|Gaveshaka discusses significant events in the month of August
Colombo Academy becomes Royal College
was on August 1, 1881 that Colombo Academy, the first government-run
secondary boy's school started by the British colonial administration,
was named Royal College.
To go back to the early days, the various Christian
missionary societies began establishing schools from around 1820.
Rev. Joseph Marsh, who arrived from Madras in 1831, started a private
school "for the sons of the upper classes" after his appointment
as Chaplain of St. Paul's, Pettah. When the leading citizens of
Colombo petitioned the Governor, Sir Robert Wilmot Horton, for Government
support for the school, it was taken over and became the Colombo
Academy in January 1836 with Mr. Marsh as the Principal. The school
was intended to train local boys for lower level positions in the
administration including those of translators and interpreters.
The school moved from San Sebastian to Thurstan
Road in 1913 and when those premises were taken over for the University
College in 1923, it went into occupation of the present buildings
at Reid Avenue.
Over the years, the school developed to become
the leading public sector boys' school in Colombo. It boasts of
producing at least one President (J. R. Jayewardene) and two Prime
Ministers (Sir John Kotelawala and Ranil Wickremasinghe), in addition
to a host of politicians, professionals and academics.
Work begins on the railway
On August 3, 1858 the first sod was cut to inaugurate
the railway in this country. The first line to be constructed was
the Colombo-Kandy railway.
|Governor Ward cuts the first sod for the railway terminal
An earlier suggestion to construct a railway was
abandoned in 1847 due to the depression and a financial crisis in
England. In 1855 Governor Sir Henry Ward made a case that a railway
was "an absolute and imperative necessity" or Ceylon would
"cease to exist as a coffee producing colony" due to Brazilian
and Javanese competition. In February 1855 the planters, at a meeting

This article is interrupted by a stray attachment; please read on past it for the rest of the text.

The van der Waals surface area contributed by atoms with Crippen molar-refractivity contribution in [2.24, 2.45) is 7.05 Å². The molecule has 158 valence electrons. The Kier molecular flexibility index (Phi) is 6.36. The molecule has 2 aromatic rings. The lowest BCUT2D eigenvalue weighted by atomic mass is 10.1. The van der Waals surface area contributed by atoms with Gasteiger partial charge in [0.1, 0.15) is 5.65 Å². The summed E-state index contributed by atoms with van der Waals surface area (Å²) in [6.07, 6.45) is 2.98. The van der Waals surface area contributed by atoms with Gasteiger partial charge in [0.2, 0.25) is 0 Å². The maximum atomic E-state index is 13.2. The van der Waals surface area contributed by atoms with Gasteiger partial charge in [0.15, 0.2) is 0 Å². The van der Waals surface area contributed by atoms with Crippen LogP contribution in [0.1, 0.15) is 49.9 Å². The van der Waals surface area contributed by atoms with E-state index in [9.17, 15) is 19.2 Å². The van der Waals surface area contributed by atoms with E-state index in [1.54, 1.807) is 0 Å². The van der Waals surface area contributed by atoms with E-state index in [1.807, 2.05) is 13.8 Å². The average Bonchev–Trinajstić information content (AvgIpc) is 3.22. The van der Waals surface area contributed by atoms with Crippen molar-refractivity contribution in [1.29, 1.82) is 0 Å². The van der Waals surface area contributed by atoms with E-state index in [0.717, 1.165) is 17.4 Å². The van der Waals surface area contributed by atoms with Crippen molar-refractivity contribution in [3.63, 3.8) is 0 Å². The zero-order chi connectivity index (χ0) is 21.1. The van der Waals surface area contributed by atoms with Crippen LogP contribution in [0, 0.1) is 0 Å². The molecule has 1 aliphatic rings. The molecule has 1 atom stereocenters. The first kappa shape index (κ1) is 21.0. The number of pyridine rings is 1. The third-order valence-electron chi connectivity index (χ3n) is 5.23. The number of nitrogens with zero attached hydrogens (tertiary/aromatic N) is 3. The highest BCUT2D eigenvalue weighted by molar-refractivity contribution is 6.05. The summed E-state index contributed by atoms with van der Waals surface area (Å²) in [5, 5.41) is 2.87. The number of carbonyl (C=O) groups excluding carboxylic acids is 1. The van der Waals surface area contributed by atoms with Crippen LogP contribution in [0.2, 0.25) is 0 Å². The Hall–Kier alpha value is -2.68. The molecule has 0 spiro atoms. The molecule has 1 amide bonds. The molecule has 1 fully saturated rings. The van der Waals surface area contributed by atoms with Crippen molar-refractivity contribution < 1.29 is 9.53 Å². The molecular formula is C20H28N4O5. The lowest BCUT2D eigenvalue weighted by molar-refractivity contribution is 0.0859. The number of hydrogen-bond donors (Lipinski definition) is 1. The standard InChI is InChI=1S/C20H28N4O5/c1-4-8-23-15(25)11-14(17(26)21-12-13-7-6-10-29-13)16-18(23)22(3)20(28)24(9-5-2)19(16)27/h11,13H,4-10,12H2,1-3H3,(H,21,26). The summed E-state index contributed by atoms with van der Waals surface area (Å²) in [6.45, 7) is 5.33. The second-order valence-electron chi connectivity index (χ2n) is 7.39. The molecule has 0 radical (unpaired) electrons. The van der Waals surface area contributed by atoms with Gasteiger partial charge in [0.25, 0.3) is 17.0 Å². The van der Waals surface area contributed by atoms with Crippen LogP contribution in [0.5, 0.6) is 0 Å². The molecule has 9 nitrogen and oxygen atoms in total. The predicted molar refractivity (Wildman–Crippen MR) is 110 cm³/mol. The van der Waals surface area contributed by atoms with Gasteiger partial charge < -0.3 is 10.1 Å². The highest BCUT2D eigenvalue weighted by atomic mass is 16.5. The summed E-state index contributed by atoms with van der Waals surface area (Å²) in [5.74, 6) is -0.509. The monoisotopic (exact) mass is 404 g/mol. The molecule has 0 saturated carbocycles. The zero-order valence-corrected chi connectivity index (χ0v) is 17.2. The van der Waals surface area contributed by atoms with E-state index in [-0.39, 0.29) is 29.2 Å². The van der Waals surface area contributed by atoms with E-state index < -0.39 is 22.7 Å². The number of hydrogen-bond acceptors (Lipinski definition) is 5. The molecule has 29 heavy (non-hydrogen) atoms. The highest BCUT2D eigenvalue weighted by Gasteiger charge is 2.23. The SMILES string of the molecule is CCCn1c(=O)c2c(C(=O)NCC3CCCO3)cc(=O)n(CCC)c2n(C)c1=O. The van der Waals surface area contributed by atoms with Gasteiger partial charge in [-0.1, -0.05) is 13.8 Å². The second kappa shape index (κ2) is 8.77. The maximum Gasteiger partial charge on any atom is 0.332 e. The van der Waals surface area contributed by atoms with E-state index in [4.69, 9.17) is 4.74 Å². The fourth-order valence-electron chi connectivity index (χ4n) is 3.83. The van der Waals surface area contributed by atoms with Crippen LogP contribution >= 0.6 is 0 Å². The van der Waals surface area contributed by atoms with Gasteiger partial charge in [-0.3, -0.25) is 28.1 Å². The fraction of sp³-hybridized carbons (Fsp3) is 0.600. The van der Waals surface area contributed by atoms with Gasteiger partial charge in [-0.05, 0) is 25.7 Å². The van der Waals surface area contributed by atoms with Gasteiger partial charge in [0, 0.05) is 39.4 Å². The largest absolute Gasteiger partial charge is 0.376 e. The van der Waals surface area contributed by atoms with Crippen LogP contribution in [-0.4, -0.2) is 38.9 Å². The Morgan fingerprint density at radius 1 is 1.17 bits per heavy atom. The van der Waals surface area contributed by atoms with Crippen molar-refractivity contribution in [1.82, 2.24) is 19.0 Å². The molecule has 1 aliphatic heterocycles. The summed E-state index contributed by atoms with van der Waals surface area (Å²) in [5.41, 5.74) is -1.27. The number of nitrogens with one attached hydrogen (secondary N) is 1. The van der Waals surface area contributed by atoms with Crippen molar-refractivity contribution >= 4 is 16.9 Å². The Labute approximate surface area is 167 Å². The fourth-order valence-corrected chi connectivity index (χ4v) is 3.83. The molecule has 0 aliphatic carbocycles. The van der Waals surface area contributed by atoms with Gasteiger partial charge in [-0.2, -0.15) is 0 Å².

held in Kandy, suggested that the export duty on coffee be re-imposed
to finance the proposed railway.
In July 1855, the Legislative Council unanimously
agreed to the Governor's proposal that the Government should guarantee
the interest of a loan of £ 800,000 to the Ceylon Railway
Company, a private company floated in London. Work started in 1858
with Governor Ward cutting the first sod of the Colombo terminal
amidst much pomp and ceremony.
The oldest government department
The Survey Department established on August 2,
1800 is the oldest government department in Sri Lanka. It was created
by a Proclamation of Governor Frederick North. The first Surveyor-General
(head of the department), Joseph Jonville served from 1800-05.
The Department launched on a project to carry
out a topographical survey of the island by the turn of the century.
This led to the production of the 'one inch to one mile' series
of maps which covered the entire country. The project was completed
As years passed, the Department changed its programme
from surveys for land sales to surveys for land development and
alienation. Surveys for major irrigation schemes, land reforms,
Mahaweli development and 'land for the landless' were some of the
major projects under taken by the Department after Independence
Keeping pace with modern technology, the Department
is equipped to carry out aerial surveys, remote sensing, cartography
and map printing. The National Atlas produced in 1988 was just one
example of the high quality of cartography and map printing achieved
by the Survey Department.